Editorial: NHS Prom theme flawed

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By:  Staff Editorial

The 2015 NHS prom, with theme “Arabian Nights,” scheduled to occur this Saturday at the Riverwalk Hotel in downtown Neenah has left students buzzing around school with excitement.

Some groaning is the result of the venue change from the cafeteria to the hotel, which resulted in an increased ticket price. The pricey night, however, is not the biggest concern for some students; rather, they worry about the “Arabian Nights” theme. The prom committee has put together what promises to be an enjoyable evening, and most students have been too worried about dates, dresses and dances to truly stop to think about this year’s prom. Have students been overlooking major flaws in the theme?

People may be familiar with “Arabian Nights” from the centuries old tales or the 2000 TV movie. According to a summarized version by Michael McGoodwin, after a king discovers his first wife has been unfaithful, he kills her and then begins to marry new wives every night only to kill them in the morning. One wife decides to put an end to this and tricks the king into keeping her alive for 1,001 nights by telling him a story. She ends each story with a cliffhanger so the king is motivated to keep her alive to allow her to finish telling the story. The stories the wife tells include the well-known tales of “Aladdin’s Lamp” and “Ali Baba and the Forty Thieves.”

An informative article by Leila Abdul Razzaq, “An Actual Arab on Arabian Nights,” tells how the Western version of “Arabian Nights” has created a generalization of Middle Eastern and Southeast Asian cultures. The original story is not just limited to Saudi Arabia, but also to India, Persia and South Asia. Orientalism, a term coined by Edward Said, “Is a way of seeing that imagines, emphasizes, exaggerates and distorts differences of Arab peoples and cultures as compared to that of Europe and the U.S.” The Western version of the tale has changed the ancient story and in turn erased hundreds, even thousands, of years of history and culture. The “Americanized” version of Arabian Nights is predominantly based on stereotypes and generalizations.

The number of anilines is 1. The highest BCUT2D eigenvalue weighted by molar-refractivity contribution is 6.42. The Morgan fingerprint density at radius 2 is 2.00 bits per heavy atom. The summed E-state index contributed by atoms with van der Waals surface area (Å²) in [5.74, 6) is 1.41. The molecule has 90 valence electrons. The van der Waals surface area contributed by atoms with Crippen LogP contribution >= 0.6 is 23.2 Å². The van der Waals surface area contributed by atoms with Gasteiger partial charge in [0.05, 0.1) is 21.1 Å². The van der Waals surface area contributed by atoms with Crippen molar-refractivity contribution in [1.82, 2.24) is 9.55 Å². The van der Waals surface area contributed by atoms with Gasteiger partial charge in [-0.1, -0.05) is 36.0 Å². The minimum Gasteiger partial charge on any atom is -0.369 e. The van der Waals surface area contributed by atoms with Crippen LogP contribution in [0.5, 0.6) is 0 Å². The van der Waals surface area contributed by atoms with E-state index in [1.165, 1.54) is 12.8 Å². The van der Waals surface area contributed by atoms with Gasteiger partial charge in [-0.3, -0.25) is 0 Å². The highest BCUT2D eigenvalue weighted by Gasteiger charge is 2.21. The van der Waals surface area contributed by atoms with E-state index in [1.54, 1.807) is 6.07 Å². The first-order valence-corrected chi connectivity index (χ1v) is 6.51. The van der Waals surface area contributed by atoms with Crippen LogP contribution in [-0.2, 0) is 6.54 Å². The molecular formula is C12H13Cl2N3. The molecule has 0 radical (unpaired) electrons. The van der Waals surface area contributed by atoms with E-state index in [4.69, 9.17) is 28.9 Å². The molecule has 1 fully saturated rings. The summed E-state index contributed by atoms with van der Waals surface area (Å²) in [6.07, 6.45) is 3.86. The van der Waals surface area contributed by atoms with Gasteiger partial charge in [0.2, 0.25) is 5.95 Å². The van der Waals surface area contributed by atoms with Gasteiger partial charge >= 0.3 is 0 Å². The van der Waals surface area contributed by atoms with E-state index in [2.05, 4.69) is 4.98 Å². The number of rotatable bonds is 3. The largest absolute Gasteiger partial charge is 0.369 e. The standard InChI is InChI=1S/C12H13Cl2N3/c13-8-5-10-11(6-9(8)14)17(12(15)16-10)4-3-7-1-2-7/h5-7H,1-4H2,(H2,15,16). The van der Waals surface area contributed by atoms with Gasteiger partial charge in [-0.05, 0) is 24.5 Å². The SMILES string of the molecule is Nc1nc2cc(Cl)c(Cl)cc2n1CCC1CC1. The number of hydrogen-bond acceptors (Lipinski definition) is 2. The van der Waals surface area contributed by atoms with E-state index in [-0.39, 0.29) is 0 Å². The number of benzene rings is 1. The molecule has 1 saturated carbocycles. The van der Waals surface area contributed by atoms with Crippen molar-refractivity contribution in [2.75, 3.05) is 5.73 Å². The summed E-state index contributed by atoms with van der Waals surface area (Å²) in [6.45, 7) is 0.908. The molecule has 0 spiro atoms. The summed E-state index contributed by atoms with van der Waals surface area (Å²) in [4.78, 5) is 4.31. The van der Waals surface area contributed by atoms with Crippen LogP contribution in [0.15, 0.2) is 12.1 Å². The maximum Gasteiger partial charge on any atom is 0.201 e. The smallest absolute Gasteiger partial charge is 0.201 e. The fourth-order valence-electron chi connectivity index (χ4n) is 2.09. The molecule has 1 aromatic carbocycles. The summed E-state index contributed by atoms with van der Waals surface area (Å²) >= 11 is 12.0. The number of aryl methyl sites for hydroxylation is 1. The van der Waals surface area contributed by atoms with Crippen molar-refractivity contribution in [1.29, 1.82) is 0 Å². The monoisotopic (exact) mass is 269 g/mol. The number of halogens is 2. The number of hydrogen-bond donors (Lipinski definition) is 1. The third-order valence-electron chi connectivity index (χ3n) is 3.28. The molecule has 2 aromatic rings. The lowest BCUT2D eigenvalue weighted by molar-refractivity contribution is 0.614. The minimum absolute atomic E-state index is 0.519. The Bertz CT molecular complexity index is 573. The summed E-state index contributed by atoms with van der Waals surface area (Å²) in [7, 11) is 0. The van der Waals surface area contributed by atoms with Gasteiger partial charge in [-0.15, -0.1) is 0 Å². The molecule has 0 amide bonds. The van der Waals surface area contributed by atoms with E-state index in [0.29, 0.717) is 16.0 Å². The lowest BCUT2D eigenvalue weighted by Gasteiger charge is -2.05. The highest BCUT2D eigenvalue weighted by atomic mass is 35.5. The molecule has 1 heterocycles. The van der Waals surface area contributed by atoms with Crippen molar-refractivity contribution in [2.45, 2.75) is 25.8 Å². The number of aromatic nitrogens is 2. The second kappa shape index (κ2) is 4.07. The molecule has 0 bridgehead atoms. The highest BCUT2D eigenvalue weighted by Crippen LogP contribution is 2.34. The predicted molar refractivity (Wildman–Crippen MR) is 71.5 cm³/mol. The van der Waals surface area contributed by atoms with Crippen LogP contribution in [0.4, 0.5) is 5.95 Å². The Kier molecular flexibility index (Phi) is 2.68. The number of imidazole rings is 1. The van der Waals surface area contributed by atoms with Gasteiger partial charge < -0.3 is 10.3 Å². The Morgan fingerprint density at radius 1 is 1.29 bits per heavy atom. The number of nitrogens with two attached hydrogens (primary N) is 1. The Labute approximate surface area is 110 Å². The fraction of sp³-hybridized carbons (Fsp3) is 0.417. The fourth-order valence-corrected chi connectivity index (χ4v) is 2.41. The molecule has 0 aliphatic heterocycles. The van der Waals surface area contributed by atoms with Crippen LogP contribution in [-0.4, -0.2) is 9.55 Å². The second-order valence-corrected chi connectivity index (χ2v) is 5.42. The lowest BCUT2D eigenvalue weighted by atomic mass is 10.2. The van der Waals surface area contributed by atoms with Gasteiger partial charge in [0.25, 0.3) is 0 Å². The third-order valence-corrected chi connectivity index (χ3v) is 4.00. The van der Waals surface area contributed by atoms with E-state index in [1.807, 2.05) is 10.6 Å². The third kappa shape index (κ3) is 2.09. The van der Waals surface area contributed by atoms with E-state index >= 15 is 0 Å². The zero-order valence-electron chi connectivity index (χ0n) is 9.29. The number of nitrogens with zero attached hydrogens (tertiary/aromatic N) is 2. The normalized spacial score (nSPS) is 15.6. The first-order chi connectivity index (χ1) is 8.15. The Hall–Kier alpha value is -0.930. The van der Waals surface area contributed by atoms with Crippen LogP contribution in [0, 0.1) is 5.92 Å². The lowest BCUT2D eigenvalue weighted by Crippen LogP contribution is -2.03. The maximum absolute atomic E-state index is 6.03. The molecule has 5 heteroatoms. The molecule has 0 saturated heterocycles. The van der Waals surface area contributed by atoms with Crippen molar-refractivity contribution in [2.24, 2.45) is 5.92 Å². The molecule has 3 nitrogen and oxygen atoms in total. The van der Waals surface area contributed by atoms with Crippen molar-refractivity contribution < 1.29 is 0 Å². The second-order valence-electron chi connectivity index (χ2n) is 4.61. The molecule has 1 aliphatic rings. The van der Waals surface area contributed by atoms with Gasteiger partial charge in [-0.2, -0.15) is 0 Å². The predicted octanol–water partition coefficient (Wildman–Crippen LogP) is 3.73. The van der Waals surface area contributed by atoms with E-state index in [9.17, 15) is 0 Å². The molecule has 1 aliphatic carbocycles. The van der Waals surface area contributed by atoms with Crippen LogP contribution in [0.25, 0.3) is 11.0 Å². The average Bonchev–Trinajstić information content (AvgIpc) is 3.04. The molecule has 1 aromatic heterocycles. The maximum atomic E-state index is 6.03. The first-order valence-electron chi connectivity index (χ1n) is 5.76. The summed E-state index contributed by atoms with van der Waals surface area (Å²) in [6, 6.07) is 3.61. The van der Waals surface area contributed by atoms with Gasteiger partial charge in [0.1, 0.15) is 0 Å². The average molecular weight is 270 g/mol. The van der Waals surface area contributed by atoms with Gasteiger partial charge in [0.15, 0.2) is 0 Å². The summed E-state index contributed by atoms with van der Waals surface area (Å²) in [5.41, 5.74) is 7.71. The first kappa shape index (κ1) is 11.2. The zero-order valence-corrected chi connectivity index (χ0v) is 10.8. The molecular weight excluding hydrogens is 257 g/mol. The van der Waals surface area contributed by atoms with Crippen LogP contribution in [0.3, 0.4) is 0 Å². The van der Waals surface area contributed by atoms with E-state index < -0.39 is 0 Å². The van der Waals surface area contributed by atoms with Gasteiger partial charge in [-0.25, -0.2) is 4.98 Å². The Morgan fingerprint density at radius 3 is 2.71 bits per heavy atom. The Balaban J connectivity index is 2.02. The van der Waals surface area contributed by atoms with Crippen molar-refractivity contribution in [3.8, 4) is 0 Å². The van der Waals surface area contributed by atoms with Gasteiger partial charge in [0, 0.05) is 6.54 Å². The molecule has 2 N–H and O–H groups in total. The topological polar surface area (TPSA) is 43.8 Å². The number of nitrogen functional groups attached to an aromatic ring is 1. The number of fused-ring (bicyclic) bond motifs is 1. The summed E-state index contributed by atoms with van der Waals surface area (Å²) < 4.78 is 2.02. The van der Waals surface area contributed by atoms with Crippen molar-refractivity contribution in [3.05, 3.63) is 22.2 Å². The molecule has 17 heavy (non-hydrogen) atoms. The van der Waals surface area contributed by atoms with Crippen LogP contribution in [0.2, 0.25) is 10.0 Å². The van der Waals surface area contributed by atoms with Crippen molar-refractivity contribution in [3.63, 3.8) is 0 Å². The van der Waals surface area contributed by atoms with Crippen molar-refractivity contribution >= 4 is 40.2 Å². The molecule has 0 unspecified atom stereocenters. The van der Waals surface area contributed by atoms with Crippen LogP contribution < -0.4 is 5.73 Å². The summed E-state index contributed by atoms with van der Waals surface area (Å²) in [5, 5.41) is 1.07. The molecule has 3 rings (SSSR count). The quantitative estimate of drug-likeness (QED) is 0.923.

Common misconceptions and generalizations include that veiled women are oppressed, belly dancers represent sexual promiscuity and those of Arab descent are inherently terrorists. The Arab American National Museum explains that most veiled women are not forced to wear a veil, but instead choose to do so voluntarily and for religious reasons. Belly dancing originated from ancient fertility rites. Believing that all Arabs and Muslims are terrorists is a racism and destructive mindset.

Unfortunately, Americans are often ignorant of Middle Eastern and Southeast Asian cultures, which furthers the belief that the Eastern World is one large culture, when in actuality, hundreds of diverse and unique cultures exist. Generalizing the Arabian culture into one all-encompassing theme is disrespectful.

Those outside the Prom committee will have to wait until Saturday to see what the theme and decorations entail.  While it is unpredictable what will occur at prom, it is pertinent for students to de-generalize and unstereotype the Arab, Middle Eastern and Southeast Asian cultures and the subcultures within them. Coming to prom in culturally appropriative clothing, headdresses or other accessories would be inappropriate and indecent. Consider this: Is it right for Americans to weave other people’s cultures into a prom theme?

For more information on this subject, refer to “An Actual Arab on Arabian Nights” by Leila Abdul Razzaq.


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